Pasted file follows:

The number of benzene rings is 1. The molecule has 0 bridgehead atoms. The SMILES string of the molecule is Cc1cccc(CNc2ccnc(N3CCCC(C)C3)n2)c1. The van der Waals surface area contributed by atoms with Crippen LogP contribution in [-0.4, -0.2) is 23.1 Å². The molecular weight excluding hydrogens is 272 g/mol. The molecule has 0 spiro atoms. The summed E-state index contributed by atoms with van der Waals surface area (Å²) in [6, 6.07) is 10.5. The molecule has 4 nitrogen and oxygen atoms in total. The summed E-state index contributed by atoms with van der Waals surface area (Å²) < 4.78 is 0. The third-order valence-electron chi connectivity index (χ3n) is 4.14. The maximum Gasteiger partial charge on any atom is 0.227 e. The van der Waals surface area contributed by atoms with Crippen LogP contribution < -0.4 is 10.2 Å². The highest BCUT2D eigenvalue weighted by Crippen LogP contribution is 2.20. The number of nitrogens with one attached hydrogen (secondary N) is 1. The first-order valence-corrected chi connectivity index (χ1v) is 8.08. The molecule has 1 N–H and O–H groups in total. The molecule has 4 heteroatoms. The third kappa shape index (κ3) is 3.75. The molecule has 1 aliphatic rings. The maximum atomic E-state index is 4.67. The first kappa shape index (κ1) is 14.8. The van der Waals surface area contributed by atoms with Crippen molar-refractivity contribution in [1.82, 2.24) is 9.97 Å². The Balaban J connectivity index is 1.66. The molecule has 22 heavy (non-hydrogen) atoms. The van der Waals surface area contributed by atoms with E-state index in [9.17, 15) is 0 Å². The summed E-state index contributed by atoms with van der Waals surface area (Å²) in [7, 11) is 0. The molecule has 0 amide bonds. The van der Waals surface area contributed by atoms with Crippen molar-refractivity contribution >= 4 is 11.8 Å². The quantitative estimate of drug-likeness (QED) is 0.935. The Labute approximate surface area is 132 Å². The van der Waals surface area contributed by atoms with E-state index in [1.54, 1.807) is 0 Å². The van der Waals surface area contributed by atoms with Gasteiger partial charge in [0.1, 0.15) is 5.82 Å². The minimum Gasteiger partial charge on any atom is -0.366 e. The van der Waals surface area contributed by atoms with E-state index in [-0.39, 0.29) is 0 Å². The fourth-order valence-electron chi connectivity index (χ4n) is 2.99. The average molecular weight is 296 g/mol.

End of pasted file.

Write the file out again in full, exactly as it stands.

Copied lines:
The number of benzene rings is 1. The molecule has 0 bridgehead atoms. The SMILES string of the molecule is Cc1cccc(CNc2ccnc(N3CCCC(C)C3)n2)c1. The van der Waals surface area contributed by atoms with Crippen LogP contribution in [-0.4, -0.2) is 23.1 Å². The molecular weight excluding hydrogens is 272 g/mol. The molecule has 0 spiro atoms. The summed E-state index contributed by atoms with van der Waals surface area (Å²) in [6, 6.07) is 10.5. The molecule has 4 nitrogen and oxygen atoms in total. The summed E-state index contributed by atoms with van der Waals surface area (Å²) < 4.78 is 0. The third-order valence-electron chi connectivity index (χ3n) is 4.14. The maximum Gasteiger partial charge on any atom is 0.227 e. The van der Waals surface area contributed by atoms with Crippen LogP contribution < -0.4 is 10.2 Å². The highest BCUT2D eigenvalue weighted by Crippen LogP contribution is 2.20. The number of nitrogens with one attached hydrogen (secondary N) is 1. The first-order valence-corrected chi connectivity index (χ1v) is 8.08. The molecule has 1 N–H and O–H groups in total. The molecule has 4 heteroatoms. The third kappa shape index (κ3) is 3.75. The molecule has 1 aliphatic rings. The maximum atomic E-state index is 4.67. The first kappa shape index (κ1) is 14.8. The van der Waals surface area contributed by atoms with Crippen molar-refractivity contribution in [1.82, 2.24) is 9.97 Å². The Balaban J connectivity index is 1.66. The molecule has 22 heavy (non-hydrogen) atoms. The van der Waals surface area contributed by atoms with E-state index in [9.17, 15) is 0 Å². The summed E-state index contributed by atoms with van der Waals surface area (Å²) in [7, 11) is 0. The molecule has 0 amide bonds. The van der Waals surface area contributed by atoms with Crippen molar-refractivity contribution >= 4 is 11.8 Å². The quantitative estimate of drug-likeness (QED) is 0.935. The Labute approximate surface area is 132 Å². The van der Waals surface area contributed by atoms with E-state index in [1.54, 1.807) is 0 Å². The van der Waals surface area contributed by atoms with Gasteiger partial charge in [0.1, 0.15) is 5.82 Å². The minimum Gasteiger partial charge on any atom is -0.366 e. The van der Waals surface area contributed by atoms with E-state index in [-0.39, 0.29) is 0 Å². The fourth-order valence-electron chi connectivity index (χ4n) is 2.99. The average molecular weight is 296 g/mol.